Pink eye

Conjunctivitis, or pink eye as it is more commonly known, is a common winter time malady.  Striking in its appearance and often feared by schools and daycares due to its contagious nature, it is nonetheless usually a benign and self-limiting condition.

The disease is an inflammation or infection of the conjunctiva, the lining of the inside of the eyelids.  It folds over to coat the white of the eyeball as well.  This lining is a protective layer for the eye.  When it gets inflamed, the tiny capillaries dilate and the eye looks bloodshot.

Conjunctivitis is a general term that simply means the eye lining is inflamed.  This can be due to any number of causes.  Allergens in the spring and fall can lead to allergic conjunctivitis.  Irritation can also be caused by a foreign body in the eye, such as a contact lens or a grain of sand.  A simple dip in the pool in the summer can result in a chemical conjunctivitis from pool chemicals.   

Infectious causes are due to viruses and bacteria.  Viral conjunctivitis is much more common than bacterial conjunctivitis.  These viruses are similar to the ones that cause colds in humans, mainly the adenovirus.  Often the affected individual will have symptoms of conjunctivitis and have cold symptoms as well.  

Conjunctivitis caused by a virus usually starts fairly suddenly.  It will generally affect one eye, though the other eye can become infected by cross-contamination.  The eye looks bloodshot and there may be tearing, burning, or itching.  It is usually not painful and drainage from the eye is clear most of the time.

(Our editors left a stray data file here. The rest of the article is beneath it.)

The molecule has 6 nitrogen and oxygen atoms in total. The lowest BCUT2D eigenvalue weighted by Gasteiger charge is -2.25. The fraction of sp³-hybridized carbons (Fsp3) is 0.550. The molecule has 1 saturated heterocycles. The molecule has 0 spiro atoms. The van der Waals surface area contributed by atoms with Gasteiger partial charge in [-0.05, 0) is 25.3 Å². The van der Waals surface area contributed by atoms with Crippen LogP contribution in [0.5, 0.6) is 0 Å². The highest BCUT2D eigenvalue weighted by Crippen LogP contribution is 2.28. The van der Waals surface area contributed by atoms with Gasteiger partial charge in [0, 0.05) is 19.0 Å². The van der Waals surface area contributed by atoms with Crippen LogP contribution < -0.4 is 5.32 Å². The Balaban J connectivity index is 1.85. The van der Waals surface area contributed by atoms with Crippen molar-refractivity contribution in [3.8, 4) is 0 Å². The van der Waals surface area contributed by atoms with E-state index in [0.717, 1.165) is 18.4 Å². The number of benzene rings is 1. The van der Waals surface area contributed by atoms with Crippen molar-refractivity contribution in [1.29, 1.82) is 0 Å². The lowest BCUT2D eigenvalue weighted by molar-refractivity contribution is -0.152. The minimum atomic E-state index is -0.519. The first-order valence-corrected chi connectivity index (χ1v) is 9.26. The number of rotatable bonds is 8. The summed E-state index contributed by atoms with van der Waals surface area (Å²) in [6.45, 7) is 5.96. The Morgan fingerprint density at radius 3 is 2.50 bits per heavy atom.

Conjunctivitis that is caused by bacteria will be associated with a thicker whitish or colored discharge that is fairly constant throughout the day.  The eye may be matted shut upon awakening in the morning.

Pink eye is contracted through person to person contact.  This is why we see it spread rapidly through schools and daycares due to the close contact.  Touching the eyes or rubbing the eyes will increase the risk of spreading infections to others through contact.  The most important preventative measure is washing your hands frequently during the day to prevent spread.       
Like a cold, viral conjunctivitis will not respond to antibiotics and will need to be cured by the body’s natural defenses.  It will go away in a few days without any specific treatment.  On the other hand, bacterial conjunctivitis usually necessitates prescription antibiotic drops or ointment.

There are many other causes of redness of an eye, so it is generally advisable to see your doctor if you develop a red eye.  This is especially true if you are experiencing pain in the eye with the redness.  More serious conditions such as corneal damage, iritis, and glaucoma will need more advanced and specialized treatment.    

The content in this column is for informational purposes only.  Consult your physician for appropriate individual treatment.  Dr. Reynolds practices Family Medicine in Chesterfield.

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